And on a personal level, how do you keep going?

A lot of this is ensuring that I have a good community supporting me. That includes members of my SIT cohort, friends, and family members I count on to share how I’m feeling and who send messages of support and love and remind me to take care. My wife, more importantly, who bears the brunt of me not being home, is continuously checking in with me and cheering me on because we know how important this work is. I also have a meditation and prayer practice, and I lean on my ancestors to guide me and remind me that I am serving my purpose.

You mentioned your SIT cohort. Can you talk about your SIT experience and how that factored into the work you’re doing now?

Like many SITers, I felt the need to serve in an international capacity, but in classes and discussions, I found my voice for serving my community here at home. I learned about conflicts between ethnic groups in faraway lands and thought about gang conflicts in my neighborhood; I read about the lack of access to clean water and thought about the countless Native people who lack that same access here. I learned about organizations trying to bring education access to places in Latin America and other colonized nations. I thought to myself: All of these things are happening in my backyard, in some of the communities I came from.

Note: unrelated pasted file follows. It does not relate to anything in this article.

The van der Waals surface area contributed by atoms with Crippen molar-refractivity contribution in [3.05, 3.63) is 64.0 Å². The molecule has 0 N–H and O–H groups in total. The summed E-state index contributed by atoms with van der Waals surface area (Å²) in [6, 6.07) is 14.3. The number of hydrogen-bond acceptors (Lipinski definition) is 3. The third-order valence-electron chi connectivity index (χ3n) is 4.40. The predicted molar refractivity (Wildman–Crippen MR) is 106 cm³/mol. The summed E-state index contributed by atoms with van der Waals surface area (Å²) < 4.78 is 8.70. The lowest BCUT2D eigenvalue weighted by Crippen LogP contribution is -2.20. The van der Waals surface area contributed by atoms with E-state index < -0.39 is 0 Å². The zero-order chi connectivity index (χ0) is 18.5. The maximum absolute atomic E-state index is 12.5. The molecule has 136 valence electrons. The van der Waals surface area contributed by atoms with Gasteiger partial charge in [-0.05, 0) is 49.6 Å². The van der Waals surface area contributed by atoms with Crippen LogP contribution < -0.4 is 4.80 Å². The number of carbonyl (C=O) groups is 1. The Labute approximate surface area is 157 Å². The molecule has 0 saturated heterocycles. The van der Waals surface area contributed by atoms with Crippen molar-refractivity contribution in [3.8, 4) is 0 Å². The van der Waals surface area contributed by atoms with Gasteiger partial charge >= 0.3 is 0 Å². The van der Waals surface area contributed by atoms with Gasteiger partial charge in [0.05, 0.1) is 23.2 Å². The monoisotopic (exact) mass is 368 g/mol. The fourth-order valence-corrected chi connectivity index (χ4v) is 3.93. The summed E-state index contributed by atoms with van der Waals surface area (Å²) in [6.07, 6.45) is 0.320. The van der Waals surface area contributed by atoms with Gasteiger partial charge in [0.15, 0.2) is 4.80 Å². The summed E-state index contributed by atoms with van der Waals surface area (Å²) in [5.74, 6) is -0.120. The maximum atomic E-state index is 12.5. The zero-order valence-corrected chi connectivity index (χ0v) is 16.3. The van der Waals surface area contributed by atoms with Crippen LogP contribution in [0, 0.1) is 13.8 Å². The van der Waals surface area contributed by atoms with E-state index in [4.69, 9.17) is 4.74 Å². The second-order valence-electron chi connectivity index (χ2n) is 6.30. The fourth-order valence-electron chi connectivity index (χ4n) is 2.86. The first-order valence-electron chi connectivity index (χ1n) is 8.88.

What grounded me was using the skills, tools, and frameworks we had learned to apply internationally to a local and national lens. So I looked at ways to use these skill sets and frameworks to engage my community at home.

As we were getting ready to go out into the world, what grounded me was using the skills, tools, and frameworks we had learned to apply internationally to a local and national lens. So I looked at ways to use these skill sets and frameworks to engage my community at home.

SIT expanded my understanding of the world and provided a level of international solidarity that helped me think about the parallels between what was happening in the world and here at home. I got the tools to have different conversations internally with organizations that have never engaged with Latinx communities.

Finally, I think the framework I use most is the social justice lens I developed at SIT. It’s one that I haven’t found in many spaces. Because of it, I’m often called on to support organizations that can be inclusive of marginalized people impacted by policies. My social justice lens has allowed me to advocate for the right voices at the table and is the skill I cherish most from my education.


Editor's note: This version was edited on July 8, 2022, and varies slightly from the original version.